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Psychiatric drugs in water make fish bolder, study finds

Pharmaceutical drugs that end up in the world’s waterways after being excreted, flushed and treated at wastewater treatment plants may lead to unexpected ecological impacts over time, according to a new study of wild European perch.

Bent Christensen

For more than a decade, scientists have known that pharmaceutical medications are ending up in lakes and rivers all over the planet. The drugs pass through our bodies and are excreted in our waste. Even after being treated at sewage plants, the drugs can remain in the water that is dumped back into the environment.

A few earlier studies have raised concerns about birth-control hormones disrupting the delicate balance of aquatic wildlife. But little is known about the vast number of other medications that are accumulating in surface water.

Now, researchers in Sweden have demonstrated the effects on fish of another commonly used type of pharmaceutical: psychiatric medications.

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In a laboratory, wild European perch were exposed to Oxazepam at the same level as the anti-anxiety drug exists in streams and rivers around populated areas of Sweden.

The drug dramatically changed the behaviour of the fish, according to the findings presented on Thursday in Boston at the annual meeting of the American Association for the Advancement of Science and also published simultaneously in the journal Science.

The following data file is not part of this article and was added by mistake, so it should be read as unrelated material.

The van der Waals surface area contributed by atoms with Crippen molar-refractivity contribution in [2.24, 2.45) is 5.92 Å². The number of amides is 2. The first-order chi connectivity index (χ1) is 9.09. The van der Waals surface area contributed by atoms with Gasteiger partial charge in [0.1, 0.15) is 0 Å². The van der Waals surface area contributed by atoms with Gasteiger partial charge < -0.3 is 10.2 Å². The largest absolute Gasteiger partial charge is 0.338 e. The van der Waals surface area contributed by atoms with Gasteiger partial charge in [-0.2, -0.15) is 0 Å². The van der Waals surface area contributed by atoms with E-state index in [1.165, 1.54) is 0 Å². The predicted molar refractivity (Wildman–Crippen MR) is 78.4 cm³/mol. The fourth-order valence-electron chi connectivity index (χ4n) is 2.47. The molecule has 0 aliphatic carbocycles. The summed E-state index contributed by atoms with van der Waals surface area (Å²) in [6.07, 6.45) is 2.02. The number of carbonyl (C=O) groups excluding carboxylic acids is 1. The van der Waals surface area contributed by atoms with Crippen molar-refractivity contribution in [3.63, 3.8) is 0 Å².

"Normally, perch are shy and hunt in schools. This is a known strategy for survival and growth. But those who who swim in Oxazepam become considerably bolder," Tomas Brodin, the lead researcher, said in a statement released along with the study.

The drug essentially made the fish braver and less social – even anti-social. "Perch that were exposed to Oxazepam lost interest in hanging out with the group, and some even strayed as far away from group as possible," Brodin said.

The new-found independence allowed the perch to look for food on their own, a behaviour that can be risky, explained Brodin, an ecologist at Uppsala University. A fish that strays far from the group is more likely to be gobbled up by a predator.

Perch that were exposed to the drug also ate more quickly than the other fish.

"It might have grave consequences on the ecological structure of aquatic communities that the drug enters," Brodin told a media briefing on the Internet.

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The research team noted that it is hard to predict how these various effects will play out in the natural environment where all types of wildlife are swimming in a virtual drug cocktail.

"We expect it to affect all fish … [but] it might not affect all fish exactly the same way," he said. "We think this drug is working through stress release on the fish." For example, it could remove their fear of being eaten. "And if you have a lot of stress, this drug might affect you a lot."

On the other hand, the medication may have less influence on the top food-chain predators that are under considerable less stress than their small prey.

The researchers pointed out that this form of ecological disruption is not unique to Sweden. "It is a global issue," Brodin said. "We find these [drug] concentrations, or close to them, all over the world and it is quite possible, and even probable, that these effects are happening as we speak."

His follow researcher, environmental chemist Jerker Fick, said steps must be taken to keep pharmaceutical contaminants out of natural waterways. "The solution to the problem is not to stop medicating ill people, but to try to develop sewage-treatment plants that can capture environmentally hazardous drugs," he said. Fick told the media conference he is aware of only one treatment facility – a plant in Switzerland – that has this capacity.

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